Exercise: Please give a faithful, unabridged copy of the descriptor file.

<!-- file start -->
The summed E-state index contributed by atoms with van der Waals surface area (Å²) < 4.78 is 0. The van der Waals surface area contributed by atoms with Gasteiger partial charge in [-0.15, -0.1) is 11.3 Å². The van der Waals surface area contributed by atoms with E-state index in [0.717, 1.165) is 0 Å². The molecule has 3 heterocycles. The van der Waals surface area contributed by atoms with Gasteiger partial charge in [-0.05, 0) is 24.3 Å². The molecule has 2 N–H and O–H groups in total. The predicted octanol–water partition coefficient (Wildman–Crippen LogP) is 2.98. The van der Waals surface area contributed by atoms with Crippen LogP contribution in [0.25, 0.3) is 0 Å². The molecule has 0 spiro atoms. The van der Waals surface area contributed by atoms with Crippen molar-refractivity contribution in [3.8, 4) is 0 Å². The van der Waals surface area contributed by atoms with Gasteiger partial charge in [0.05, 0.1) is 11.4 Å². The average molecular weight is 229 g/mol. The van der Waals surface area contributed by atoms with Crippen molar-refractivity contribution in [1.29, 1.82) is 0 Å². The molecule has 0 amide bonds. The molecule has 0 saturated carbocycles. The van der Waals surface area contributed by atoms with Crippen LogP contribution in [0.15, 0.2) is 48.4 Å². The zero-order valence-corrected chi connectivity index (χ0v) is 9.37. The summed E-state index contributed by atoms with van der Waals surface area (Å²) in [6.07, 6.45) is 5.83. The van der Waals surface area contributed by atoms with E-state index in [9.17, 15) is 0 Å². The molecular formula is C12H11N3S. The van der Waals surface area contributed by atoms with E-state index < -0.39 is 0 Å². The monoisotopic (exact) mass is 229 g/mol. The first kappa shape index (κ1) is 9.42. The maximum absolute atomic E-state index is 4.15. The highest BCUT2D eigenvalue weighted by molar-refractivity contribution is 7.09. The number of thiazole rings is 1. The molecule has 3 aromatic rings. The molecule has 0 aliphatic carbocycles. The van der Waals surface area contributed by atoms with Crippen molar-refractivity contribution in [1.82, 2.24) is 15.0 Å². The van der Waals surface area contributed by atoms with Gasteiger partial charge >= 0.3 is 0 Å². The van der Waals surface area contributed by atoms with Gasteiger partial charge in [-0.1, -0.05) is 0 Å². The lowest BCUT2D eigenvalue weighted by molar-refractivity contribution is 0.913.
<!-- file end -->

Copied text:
The summed E-state index contributed by atoms with van der Waals surface area (Å²) < 4.78 is 0. The van der Waals surface area contributed by atoms with Gasteiger partial charge in [-0.15, -0.1) is 11.3 Å². The van der Waals surface area contributed by atoms with E-state index in [0.717, 1.165) is 0 Å². The molecule has 3 heterocycles. The van der Waals surface area contributed by atoms with Gasteiger partial charge in [-0.05, 0) is 24.3 Å². The molecule has 2 N–H and O–H groups in total. The predicted octanol–water partition coefficient (Wildman–Crippen LogP) is 2.98. The van der Waals surface area contributed by atoms with Crippen LogP contribution in [0.25, 0.3) is 0 Å². The molecule has 0 spiro atoms. The van der Waals surface area contributed by atoms with Crippen molar-refractivity contribution in [3.8, 4) is 0 Å². The van der Waals surface area contributed by atoms with Gasteiger partial charge in [0.05, 0.1) is 11.4 Å². The average molecular weight is 229 g/mol. The van der Waals surface area contributed by atoms with Crippen molar-refractivity contribution in [1.29, 1.82) is 0 Å². The molecule has 0 amide bonds. The molecule has 0 saturated carbocycles. The van der Waals surface area contributed by atoms with Crippen LogP contribution in [0.15, 0.2) is 48.4 Å². The zero-order valence-corrected chi connectivity index (χ0v) is 9.37. The summed E-state index contributed by atoms with van der Waals surface area (Å²) in [6.07, 6.45) is 5.83. The van der Waals surface area contributed by atoms with E-state index in [9.17, 15) is 0 Å². The molecular formula is C12H11N3S. The van der Waals surface area contributed by atoms with E-state index < -0.39 is 0 Å². The monoisotopic (exact) mass is 229 g/mol. The first kappa shape index (κ1) is 9.42. The maximum absolute atomic E-state index is 4.15. The highest BCUT2D eigenvalue weighted by molar-refractivity contribution is 7.09. The number of thiazole rings is 1. The molecule has 3 aromatic rings. The molecule has 0 aliphatic carbocycles. The van der Waals surface area contributed by atoms with Crippen molar-refractivity contribution in [1.82, 2.24) is 15.0 Å². The van der Waals surface area contributed by atoms with Gasteiger partial charge >= 0.3 is 0 Å². The van der Waals surface area contributed by atoms with Gasteiger partial charge in [-0.1, -0.05) is 0 Å². The lowest BCUT2D eigenvalue weighted by molar-refractivity contribution is 0.913.